During the fall of a building La Niña event, the northern and central High Plains region has a tendency to be warmer and drier than normal, which will keep drought prospects elevated for 2022 barring an exceptionally wet late winter and spring.
Table 1. The odds (%) of an early fall hard freeze (28°F or less), calculated using 2019 GDD accumulations from emergence to July 31 and applying 1981-2010 GDD average accumulations for August 1 to the average first hard freeze date. The table (stacked in two parts) shows the odds for four emergence dates.
Nebraska's historic flooding in March was the result of more than just the “bomb” cyclone; rather, the long, cold winter played a huge role. Read more about how the climatic stream of events led to the catastrophe that followed in this month’s Climate Update.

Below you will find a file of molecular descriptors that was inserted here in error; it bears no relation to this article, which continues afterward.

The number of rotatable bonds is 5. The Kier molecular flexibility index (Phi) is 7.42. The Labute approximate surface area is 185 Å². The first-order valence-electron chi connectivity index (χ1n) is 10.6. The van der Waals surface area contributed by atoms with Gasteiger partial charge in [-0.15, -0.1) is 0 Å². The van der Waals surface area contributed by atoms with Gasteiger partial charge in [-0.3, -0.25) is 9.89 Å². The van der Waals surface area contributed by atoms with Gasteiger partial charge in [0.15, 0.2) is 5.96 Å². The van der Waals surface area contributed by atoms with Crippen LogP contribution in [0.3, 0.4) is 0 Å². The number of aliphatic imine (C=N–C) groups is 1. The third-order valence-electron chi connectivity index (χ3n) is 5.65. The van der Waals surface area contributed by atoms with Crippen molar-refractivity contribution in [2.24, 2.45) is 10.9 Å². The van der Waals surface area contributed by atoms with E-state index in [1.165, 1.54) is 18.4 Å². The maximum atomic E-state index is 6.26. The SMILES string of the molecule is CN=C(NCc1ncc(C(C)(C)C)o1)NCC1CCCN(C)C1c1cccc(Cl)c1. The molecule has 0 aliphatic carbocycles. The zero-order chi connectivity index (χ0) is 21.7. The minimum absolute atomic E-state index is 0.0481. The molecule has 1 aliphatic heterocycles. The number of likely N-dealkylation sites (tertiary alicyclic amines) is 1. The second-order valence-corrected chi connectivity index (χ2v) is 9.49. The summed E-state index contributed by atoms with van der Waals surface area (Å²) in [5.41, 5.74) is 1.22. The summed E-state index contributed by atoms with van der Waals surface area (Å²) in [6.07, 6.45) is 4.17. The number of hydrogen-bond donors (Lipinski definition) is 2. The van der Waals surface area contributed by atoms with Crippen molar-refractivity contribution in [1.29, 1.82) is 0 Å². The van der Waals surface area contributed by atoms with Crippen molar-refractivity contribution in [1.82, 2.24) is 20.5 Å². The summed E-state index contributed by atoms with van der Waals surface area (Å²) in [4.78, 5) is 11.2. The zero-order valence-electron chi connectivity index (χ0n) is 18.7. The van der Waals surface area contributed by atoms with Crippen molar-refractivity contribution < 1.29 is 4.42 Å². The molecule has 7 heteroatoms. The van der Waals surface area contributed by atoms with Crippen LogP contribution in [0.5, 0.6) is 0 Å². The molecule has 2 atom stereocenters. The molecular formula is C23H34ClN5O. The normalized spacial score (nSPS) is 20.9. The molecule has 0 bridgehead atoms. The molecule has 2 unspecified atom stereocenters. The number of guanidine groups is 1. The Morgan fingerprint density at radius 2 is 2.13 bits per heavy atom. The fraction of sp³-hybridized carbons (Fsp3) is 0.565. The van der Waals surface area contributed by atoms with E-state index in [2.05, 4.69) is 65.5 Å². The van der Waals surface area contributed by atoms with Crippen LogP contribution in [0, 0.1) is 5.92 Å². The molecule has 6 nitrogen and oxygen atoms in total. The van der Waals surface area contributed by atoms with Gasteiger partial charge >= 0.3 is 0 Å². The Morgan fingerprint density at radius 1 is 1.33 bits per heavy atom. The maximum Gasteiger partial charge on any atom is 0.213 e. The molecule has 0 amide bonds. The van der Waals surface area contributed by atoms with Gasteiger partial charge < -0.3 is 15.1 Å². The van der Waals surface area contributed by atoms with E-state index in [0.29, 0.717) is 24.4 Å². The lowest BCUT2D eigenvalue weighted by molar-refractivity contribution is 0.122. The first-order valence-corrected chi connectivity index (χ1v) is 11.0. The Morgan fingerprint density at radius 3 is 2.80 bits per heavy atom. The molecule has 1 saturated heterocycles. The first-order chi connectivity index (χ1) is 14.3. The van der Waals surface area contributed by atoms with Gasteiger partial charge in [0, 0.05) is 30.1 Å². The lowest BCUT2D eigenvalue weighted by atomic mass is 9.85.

A study of Nebraska's climate data indicates changes in temperature and precipitation patterns that will directly affect many areas of Nebraska agricultural production by mid-century. Among these changes are wetter springs, more high-heat days in summer, and a longer growing season.
Farmers, consultants and others in the Nebraska agriculture community are invited to take a short survey from the Nebraska State Climate Office to share how they use and value weather data from Nebraska Mesonet.